Jury selection continued Friday in the trial of woman whose husband fatally shot 49 people and injured dozens more in an attack at a Florida nightclub in 2016.
It was the second day of jury selection in the trial of Noor Salman, the widow of shooter Omar Mateen.
The case hinges on whether Salman knowingly helped Mateen plan the June 12, 2016, attack at the Pulse nightclub in Orlando. She faces charges of aiding the support of a foreign terrorist organization resulting in death and obstruction of justice. The attack left 49 people dead and 58 wounded in what, at the time, was the deadliest mass shooting in U.S. history.
Of 16 people who were questioned Friday, one woman and six men were admitted to the jury pool, bringing the total to 13 people -- six women and seven men.
Many of the people who were dismissed Friday said they knew too much about the massacre -- either through news coverage or through personally knowing victims or survivors -- to render an impartial verdict.
A Windermere man said he worked at the Universal Orlando Resort with a woman who died in the mass shooting.
U.S. District Judge Paul G. Byron asked the man if he could remain impartial after seeing graphic footage that might show his friend and he said he could. He was admitted to the jury pool.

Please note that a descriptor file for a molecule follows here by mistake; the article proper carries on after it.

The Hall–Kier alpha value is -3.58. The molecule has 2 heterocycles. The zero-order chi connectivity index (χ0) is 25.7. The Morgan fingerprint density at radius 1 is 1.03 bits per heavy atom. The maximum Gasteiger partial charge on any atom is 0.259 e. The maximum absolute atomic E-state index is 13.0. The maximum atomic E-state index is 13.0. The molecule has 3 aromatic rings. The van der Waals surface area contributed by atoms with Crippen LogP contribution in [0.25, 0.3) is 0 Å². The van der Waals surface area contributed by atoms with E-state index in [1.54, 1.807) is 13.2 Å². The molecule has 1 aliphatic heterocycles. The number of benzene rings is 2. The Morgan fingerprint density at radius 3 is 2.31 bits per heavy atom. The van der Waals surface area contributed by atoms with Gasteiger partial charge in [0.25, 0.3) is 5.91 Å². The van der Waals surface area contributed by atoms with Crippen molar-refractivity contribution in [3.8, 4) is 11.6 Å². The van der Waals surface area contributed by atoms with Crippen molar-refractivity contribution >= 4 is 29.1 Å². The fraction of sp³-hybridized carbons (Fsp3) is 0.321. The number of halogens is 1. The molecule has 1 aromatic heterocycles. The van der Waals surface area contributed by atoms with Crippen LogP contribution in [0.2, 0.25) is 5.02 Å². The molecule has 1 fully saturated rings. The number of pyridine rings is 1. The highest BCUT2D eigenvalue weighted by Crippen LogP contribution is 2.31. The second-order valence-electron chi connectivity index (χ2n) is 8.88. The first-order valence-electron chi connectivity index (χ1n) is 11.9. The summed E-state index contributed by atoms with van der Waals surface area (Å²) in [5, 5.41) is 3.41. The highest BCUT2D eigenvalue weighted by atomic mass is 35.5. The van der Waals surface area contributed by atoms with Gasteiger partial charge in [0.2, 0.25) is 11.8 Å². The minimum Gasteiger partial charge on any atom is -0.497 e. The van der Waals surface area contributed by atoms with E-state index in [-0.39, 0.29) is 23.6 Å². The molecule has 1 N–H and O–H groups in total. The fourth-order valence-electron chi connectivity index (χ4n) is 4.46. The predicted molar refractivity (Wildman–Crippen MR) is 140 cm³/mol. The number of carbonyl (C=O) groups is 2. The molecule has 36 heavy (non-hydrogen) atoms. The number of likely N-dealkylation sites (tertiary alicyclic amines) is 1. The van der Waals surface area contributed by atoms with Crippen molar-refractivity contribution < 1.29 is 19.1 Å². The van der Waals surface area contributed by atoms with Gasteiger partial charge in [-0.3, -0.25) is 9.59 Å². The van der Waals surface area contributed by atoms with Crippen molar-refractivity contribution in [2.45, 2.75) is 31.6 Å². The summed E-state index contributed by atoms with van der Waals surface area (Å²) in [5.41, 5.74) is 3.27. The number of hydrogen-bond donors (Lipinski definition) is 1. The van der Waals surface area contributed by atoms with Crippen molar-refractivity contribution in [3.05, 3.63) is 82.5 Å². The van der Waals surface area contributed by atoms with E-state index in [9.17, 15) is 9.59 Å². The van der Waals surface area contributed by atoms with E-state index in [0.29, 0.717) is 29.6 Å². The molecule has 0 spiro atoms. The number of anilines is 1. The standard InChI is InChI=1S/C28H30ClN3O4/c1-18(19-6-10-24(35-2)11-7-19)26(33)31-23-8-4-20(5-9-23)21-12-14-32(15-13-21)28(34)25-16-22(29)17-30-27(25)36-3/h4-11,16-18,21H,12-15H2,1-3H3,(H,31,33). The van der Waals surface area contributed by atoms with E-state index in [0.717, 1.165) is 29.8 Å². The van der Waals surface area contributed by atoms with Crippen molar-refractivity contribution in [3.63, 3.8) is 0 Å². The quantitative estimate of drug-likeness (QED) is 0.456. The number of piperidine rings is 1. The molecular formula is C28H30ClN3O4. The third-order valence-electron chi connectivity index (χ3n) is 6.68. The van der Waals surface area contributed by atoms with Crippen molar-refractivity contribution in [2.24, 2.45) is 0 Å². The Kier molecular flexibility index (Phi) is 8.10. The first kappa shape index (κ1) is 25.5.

"There's benefit to the prosecution," WFTV legal analyst Bill Sheaffer said. "But there's certainly no benefit to the defense to have someone closely associated with this Pulse shooting."
Salman, who wore her hair pulled back, wore a black-and-white dress and a black blazer. She took notes throughout the morning.
In the afternoon, she appeared upset and spoke to her attorney, Linda Moreno, when a potential juror said he thought he had remembered hearing that she had driven Mateen to the nightclub the night of the attack.
During a break, Salman was seen laughing and bumping fists with Moreno.
"We appreciate the candor and the civic duty of the good people of Orlando," Moreno said. "Noor Salman really appreciates it. All of us appreciate it."
One man told the judge his daughter was classmates with one of the victims, but he said he would be able to make a fair decision if selected to serve as a juror.
It's likely that those with loose connections to victims will be excused before the jury is finalized, Sheaffer said.
Byron decided Friday that he wants 56 people instead of 60 people to be admitted to the jury pool before selecting the 12 jurors and six alternates.
He said he plans to question at least 18 people Monday, when jury selection is scheduled to resume.
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